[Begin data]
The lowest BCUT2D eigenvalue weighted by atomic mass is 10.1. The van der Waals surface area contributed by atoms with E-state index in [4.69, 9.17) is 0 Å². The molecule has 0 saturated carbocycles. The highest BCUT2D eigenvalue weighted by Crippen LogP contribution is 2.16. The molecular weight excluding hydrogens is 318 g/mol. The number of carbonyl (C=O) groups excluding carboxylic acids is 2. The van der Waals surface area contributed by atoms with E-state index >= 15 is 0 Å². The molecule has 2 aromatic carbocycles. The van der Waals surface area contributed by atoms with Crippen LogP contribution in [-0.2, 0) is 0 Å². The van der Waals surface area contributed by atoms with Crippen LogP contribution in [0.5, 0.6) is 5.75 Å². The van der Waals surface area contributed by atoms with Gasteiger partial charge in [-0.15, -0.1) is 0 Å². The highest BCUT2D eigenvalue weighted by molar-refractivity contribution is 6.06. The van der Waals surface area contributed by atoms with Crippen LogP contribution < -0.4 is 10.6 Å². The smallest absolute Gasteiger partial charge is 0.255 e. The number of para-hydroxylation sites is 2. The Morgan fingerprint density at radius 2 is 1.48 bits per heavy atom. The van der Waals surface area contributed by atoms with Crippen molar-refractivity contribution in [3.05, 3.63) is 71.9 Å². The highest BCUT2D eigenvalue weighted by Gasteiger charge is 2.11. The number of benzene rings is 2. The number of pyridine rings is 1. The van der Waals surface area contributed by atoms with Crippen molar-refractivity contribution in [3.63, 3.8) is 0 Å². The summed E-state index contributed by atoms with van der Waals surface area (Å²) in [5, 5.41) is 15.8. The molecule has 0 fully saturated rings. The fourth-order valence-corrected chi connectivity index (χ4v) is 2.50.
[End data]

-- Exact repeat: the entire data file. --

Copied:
The lowest BCUT2D eigenvalue weighted by atomic mass is 10.1. The van der Waals surface area contributed by atoms with E-state index in [4.69, 9.17) is 0 Å². The molecule has 0 saturated carbocycles. The highest BCUT2D eigenvalue weighted by Crippen LogP contribution is 2.16. The molecular weight excluding hydrogens is 318 g/mol. The number of carbonyl (C=O) groups excluding carboxylic acids is 2. The van der Waals surface area contributed by atoms with E-state index >= 15 is 0 Å². The molecule has 2 aromatic carbocycles. The van der Waals surface area contributed by atoms with Crippen LogP contribution in [-0.2, 0) is 0 Å². The van der Waals surface area contributed by atoms with Crippen LogP contribution in [0.5, 0.6) is 5.75 Å². The van der Waals surface area contributed by atoms with Gasteiger partial charge in [-0.15, -0.1) is 0 Å². The highest BCUT2D eigenvalue weighted by molar-refractivity contribution is 6.06. The van der Waals surface area contributed by atoms with Crippen LogP contribution < -0.4 is 10.6 Å². The smallest absolute Gasteiger partial charge is 0.255 e. The number of para-hydroxylation sites is 2. The Morgan fingerprint density at radius 2 is 1.48 bits per heavy atom. The van der Waals surface area contributed by atoms with Crippen molar-refractivity contribution in [3.05, 3.63) is 71.9 Å². The highest BCUT2D eigenvalue weighted by Gasteiger charge is 2.11. The number of benzene rings is 2. The number of pyridine rings is 1. The van der Waals surface area contributed by atoms with Crippen molar-refractivity contribution in [3.63, 3.8) is 0 Å². The summed E-state index contributed by atoms with van der Waals surface area (Å²) in [5, 5.41) is 15.8. The molecule has 0 fully saturated rings. The fourth-order valence-corrected chi connectivity index (χ4v) is 2.50.